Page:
“All” OR “All of”? "us," "you," "it," "him," and "her" (i.e., personal pronouns), you will be correct.
✔️If you use "all of" before words like
•All of us = All of us are going to the party.
All of them = All of them are working overtime.
✔️If you use "all" before nouns, you will be correct.
•All the cheese = Who ate all the cheese? (Many people will say or write — Who ate all OF the cheese? But using “of” is not necessary.
•All the soldiers = All the soldiers will return home this winter. (Again, it’s not necessary to use “of” in this sentence — All OF the soldiers will come home this winter.)
✔️The Grammar of "All"
"All" as a determiner preceding a noun:
When used by itself before a noun, the word "all" is classified as a determiner. For example:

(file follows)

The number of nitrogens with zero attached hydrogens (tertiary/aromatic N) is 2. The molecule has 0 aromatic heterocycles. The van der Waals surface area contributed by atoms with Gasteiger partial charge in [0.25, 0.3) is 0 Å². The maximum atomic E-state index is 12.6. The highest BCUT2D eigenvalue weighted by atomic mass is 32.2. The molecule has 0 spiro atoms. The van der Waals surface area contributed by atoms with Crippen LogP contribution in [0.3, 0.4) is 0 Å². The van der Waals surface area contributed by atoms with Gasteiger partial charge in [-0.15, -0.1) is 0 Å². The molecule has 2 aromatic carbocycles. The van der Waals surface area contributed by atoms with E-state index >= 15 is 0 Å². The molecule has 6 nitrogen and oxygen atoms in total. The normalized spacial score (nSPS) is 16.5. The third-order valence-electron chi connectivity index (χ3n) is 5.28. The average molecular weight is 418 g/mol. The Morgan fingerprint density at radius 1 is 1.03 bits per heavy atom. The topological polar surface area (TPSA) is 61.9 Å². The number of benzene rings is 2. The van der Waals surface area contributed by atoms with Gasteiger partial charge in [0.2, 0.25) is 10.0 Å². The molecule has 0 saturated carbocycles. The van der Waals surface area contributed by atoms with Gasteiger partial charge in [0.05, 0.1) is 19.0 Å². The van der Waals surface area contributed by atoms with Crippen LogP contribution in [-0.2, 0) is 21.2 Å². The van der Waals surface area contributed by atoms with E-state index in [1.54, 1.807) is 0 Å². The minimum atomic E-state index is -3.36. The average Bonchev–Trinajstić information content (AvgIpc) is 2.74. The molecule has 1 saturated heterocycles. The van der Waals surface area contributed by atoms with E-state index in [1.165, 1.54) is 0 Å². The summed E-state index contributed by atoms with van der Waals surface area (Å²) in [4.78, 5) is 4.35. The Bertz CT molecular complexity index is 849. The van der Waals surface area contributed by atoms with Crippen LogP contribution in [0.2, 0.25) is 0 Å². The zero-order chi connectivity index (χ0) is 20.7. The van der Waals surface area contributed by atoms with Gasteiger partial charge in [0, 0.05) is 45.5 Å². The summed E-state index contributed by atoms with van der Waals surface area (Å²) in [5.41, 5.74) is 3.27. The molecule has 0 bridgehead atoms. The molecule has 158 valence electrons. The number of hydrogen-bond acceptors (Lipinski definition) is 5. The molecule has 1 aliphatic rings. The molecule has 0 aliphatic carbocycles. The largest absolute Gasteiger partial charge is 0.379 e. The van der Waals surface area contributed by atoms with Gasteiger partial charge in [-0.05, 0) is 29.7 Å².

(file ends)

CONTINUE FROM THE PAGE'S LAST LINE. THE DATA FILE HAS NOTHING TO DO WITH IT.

all the students
Using "all" as a determiner is preferable to using "all of" because it saves a word. (NB: Sometimes, the noun is preceded by "the." Sometimes, it isn't.)
"All" as a determiner preceding a pronoun:
Using "all" as a determiner before a personal pronoun is usually wrong. For example:
The word "of" is required to avoid a reading stutter. Look at these fuller examples:
All we believe.
(Native English speakers would interpret this as "everything that we believe" and not "everybody believes.")
All they are thinking.
(Native English speakers would interpret this as "everything that they are thinking" and not "they all are thinking.")
✔️The Grammar of "All Of"
"All" as an indefinite pronoun preceding a noun:
When used in the phrase "all of," "all" is classified as an indefinite pronoun. It is perfectly acceptable to use "all of" before a noun. For example:
all of the men
all of the students
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